The September Issue
Those glasses would’ve made sleeping in class so much easier.

Golden Mug


Theatrical Release Date: 09/11/2009
Director: R.J. Cutler
Featuring: Anna Wintour, Grace Coddington, Sienna Miller, André Leon Talley

I’m fairly certain this thirty-something male reviewer who still dresses like it’s the 90′s (jeans and a flannel shirt the standard fare) isn’t quite in the demographic for “The September Issue”, a documentary about putting together the titular edition of Vogue in 2007. My only awareness of its editor Anna Wintour, who is a legend in the fashion world, is that Meryl Streep played a version of her in “The Devil Wears Prada“. Still, I figured it would be interesting to glimpse into that world and to compare the fictional counterpart to its real-life cousin … Have I ever mentioned how much I love being right?

This documentary is not only fascinating from an outsider’s perspective but it also is very well put together and managed to keep the tone fun and energetic, avoiding most of the momentum killing pitfalls the genre tends to fall into.

The foremost reason the film retains its ability to engross the audience are its compelling characters. As Wintour is described in the film by a Vogue employee, if the magazine were a church, she’d be the Pope. There is a wide-spread perception that she is an ice queen, willing to dispose of those she deems useless with little more thought than ordering her morning coffee. However, the film manages to present another side to her, as bits of her personal life are put on display (mostly through one of her daughters).

As a cynic, I came up with heaps of other questions about her personal life and a number of glances and pauses while on-camera lead me to believe the perception is closer to the truth than what’s up on the screen. However, I don’t feel that’s necessarily a bad thing or that it’s something one should make a value judgment on. Wintour runs arguably the most influential magazine in the fashion industry and you don’t stay on top for so many years by taking it easy and always being the nicest person in the room. Some of the most compelling moments of the film see how much of a toll the job must take on her personally and emotionally and it is in these moments that simply calling her an ice queen is far too naïve.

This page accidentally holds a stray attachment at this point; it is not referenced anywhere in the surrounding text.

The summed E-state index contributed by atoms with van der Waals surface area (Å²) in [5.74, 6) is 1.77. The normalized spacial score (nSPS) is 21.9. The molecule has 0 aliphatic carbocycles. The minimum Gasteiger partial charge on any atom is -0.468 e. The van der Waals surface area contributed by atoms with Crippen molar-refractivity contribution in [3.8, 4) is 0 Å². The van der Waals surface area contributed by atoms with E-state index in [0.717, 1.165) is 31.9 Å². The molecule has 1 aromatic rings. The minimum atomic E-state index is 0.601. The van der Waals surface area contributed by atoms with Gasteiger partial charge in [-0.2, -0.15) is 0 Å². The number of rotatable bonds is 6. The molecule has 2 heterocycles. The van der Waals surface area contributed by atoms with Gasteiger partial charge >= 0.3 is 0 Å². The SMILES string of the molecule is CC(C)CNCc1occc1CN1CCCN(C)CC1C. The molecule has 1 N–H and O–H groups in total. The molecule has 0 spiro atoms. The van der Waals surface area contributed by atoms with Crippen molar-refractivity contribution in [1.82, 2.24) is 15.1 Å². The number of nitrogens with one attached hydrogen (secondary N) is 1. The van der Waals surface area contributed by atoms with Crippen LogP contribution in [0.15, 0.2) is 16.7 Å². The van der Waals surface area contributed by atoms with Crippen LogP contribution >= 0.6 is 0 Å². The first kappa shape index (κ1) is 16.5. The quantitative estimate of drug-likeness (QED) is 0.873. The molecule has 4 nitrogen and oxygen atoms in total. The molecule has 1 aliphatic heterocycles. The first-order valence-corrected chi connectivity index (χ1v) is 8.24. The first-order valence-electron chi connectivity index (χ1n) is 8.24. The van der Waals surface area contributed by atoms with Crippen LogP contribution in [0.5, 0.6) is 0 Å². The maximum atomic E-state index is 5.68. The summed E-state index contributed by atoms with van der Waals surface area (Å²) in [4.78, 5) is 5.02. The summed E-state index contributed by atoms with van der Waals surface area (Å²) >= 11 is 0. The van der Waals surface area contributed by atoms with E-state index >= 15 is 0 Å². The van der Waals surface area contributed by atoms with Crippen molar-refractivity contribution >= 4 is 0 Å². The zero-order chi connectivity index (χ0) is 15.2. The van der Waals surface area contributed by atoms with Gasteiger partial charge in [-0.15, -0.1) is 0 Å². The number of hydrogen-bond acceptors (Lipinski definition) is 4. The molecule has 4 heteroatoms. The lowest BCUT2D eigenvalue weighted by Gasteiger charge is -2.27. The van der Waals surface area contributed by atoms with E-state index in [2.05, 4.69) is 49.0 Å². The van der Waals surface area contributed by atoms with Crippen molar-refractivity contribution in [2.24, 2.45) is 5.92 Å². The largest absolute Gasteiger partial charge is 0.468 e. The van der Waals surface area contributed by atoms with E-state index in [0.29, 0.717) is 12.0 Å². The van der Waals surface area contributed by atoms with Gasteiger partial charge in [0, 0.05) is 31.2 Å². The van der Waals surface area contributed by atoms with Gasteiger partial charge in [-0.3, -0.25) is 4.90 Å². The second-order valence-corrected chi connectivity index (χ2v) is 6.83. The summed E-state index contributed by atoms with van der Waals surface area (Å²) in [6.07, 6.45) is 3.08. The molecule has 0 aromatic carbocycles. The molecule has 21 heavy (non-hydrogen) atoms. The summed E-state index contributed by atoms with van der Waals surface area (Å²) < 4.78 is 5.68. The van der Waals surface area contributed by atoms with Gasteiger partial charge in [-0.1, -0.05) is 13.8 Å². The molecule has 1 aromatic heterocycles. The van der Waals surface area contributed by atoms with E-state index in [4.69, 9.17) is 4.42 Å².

While the project may have started out as a profile of Wintour as she steers the Vogue ship, as is the case with many other good documentaries, the director (R.J. Cutler) saw another story within and decided to run with it as well. Grace Coddington is the magazine’s creative director and she started at Vogue right at the same time as Wintour. A former model, Coddington has a remarkable eye for setting up photo shoots and extracting the very best from that set up.

As the film goes on, Cutler shifts the focus almost entirely onto her, as the dynamic between Coddington and Wintour becomes more and more tense. Coddington has delivered some very beautiful shots to include in the issue, Wintour sometimes disagrees and each go about using what they’ve learned about each other over the years to get not only what’s best for them but what’s also best for the magazine.

The throng of people surrounding the two is a mixture of indentured servants, sycophants and top-named designers. Each add a colorful element to the film and provide audiences with more ammunition in their holster. Fashionistas will probably relish in spotting clothes and designers the layman knows nothing about while the rest of the audience revels in seeing everyone do their dance around Wintour, as they all seek her approval like a newly acquired puppy.

Cutler also did a smart thing and added a trendy, indie soundtrack to lay underneath the majority of the film. Perhaps the primary reason documentaries and older films tend to lull me into lower states of consciousness is that there is no background music or score to keep my brain humming along. As a child of the 80s, I’m used to doing almost everything with the stereo or TV on in the background and I need that ambient noise to remain somewhat functional. I’m not saying every song was a winner or that I necessarily want to go out and purchase it but I was happy that it was there so I could concentrate on the film without fear or drifting off to never never land.

One last aspect to mention is that you don’t need to be knowledgeable of the fashion industry to enjoy the film. Everything I know I learned watching Oscars pre-shows and from other films or TV shows. I’ve only read fashion magazines while waiting at some sort of medical professional’s office. Still, I was thoroughly entertained and engaged with “The September Issue” and give it a 4 out of 5. I highly recommend it to anyone with an interest in the notion of beauty or in discovering a bit more about the fashion world. It makes for wonderful companion viewing with the aforementioned “The Devil Wears Prada” and gave me a larger appreciation for what goes into the newsstand magazines I skim the covers of while waiting in line to buy a gallon of milk.